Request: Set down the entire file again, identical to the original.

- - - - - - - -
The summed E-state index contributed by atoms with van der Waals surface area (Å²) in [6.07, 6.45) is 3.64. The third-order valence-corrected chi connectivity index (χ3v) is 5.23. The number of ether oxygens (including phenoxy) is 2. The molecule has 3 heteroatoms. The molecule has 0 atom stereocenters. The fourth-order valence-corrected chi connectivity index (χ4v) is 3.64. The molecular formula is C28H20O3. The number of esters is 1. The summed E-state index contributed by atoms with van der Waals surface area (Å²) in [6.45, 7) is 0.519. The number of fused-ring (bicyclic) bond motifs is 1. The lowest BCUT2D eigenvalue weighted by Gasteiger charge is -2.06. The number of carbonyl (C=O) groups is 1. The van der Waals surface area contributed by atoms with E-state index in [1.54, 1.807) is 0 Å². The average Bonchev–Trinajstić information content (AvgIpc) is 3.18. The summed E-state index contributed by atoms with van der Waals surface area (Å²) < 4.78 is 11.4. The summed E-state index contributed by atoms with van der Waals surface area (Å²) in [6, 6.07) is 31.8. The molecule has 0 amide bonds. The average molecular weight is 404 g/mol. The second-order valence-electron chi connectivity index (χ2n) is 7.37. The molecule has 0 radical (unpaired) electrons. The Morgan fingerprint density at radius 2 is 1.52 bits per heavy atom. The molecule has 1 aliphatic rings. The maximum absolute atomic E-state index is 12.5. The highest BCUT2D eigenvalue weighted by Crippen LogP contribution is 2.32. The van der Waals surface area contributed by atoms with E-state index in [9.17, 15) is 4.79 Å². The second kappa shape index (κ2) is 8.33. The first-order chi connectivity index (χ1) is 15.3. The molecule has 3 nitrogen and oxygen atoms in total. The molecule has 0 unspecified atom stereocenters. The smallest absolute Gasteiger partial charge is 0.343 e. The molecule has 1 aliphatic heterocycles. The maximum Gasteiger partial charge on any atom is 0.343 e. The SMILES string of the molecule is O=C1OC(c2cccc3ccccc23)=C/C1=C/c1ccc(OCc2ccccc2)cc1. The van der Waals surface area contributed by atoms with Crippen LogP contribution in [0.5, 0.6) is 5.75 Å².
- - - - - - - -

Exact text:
The summed E-state index contributed by atoms with van der Waals surface area (Å²) in [6.07, 6.45) is 3.64. The third-order valence-corrected chi connectivity index (χ3v) is 5.23. The number of ether oxygens (including phenoxy) is 2. The molecule has 3 heteroatoms. The molecule has 0 atom stereocenters. The fourth-order valence-corrected chi connectivity index (χ4v) is 3.64. The molecular formula is C28H20O3. The number of esters is 1. The summed E-state index contributed by atoms with van der Waals surface area (Å²) in [6.45, 7) is 0.519. The number of fused-ring (bicyclic) bond motifs is 1. The lowest BCUT2D eigenvalue weighted by Gasteiger charge is -2.06. The number of carbonyl (C=O) groups is 1. The van der Waals surface area contributed by atoms with E-state index in [1.54, 1.807) is 0 Å². The average Bonchev–Trinajstić information content (AvgIpc) is 3.18. The summed E-state index contributed by atoms with van der Waals surface area (Å²) < 4.78 is 11.4. The summed E-state index contributed by atoms with van der Waals surface area (Å²) in [6, 6.07) is 31.8. The molecule has 0 amide bonds. The average molecular weight is 404 g/mol. The second-order valence-electron chi connectivity index (χ2n) is 7.37. The molecule has 0 radical (unpaired) electrons. The Morgan fingerprint density at radius 2 is 1.52 bits per heavy atom. The molecule has 1 aliphatic rings. The maximum absolute atomic E-state index is 12.5. The highest BCUT2D eigenvalue weighted by Crippen LogP contribution is 2.32. The van der Waals surface area contributed by atoms with E-state index in [9.17, 15) is 4.79 Å². The second kappa shape index (κ2) is 8.33. The first-order chi connectivity index (χ1) is 15.3. The molecule has 3 nitrogen and oxygen atoms in total. The molecule has 0 unspecified atom stereocenters. The smallest absolute Gasteiger partial charge is 0.343 e. The molecule has 1 aliphatic heterocycles. The maximum Gasteiger partial charge on any atom is 0.343 e. The SMILES string of the molecule is O=C1OC(c2cccc3ccccc23)=C/C1=C/c1ccc(OCc2ccccc2)cc1. The van der Waals surface area contributed by atoms with Crippen LogP contribution in [0.5, 0.6) is 5.75 Å².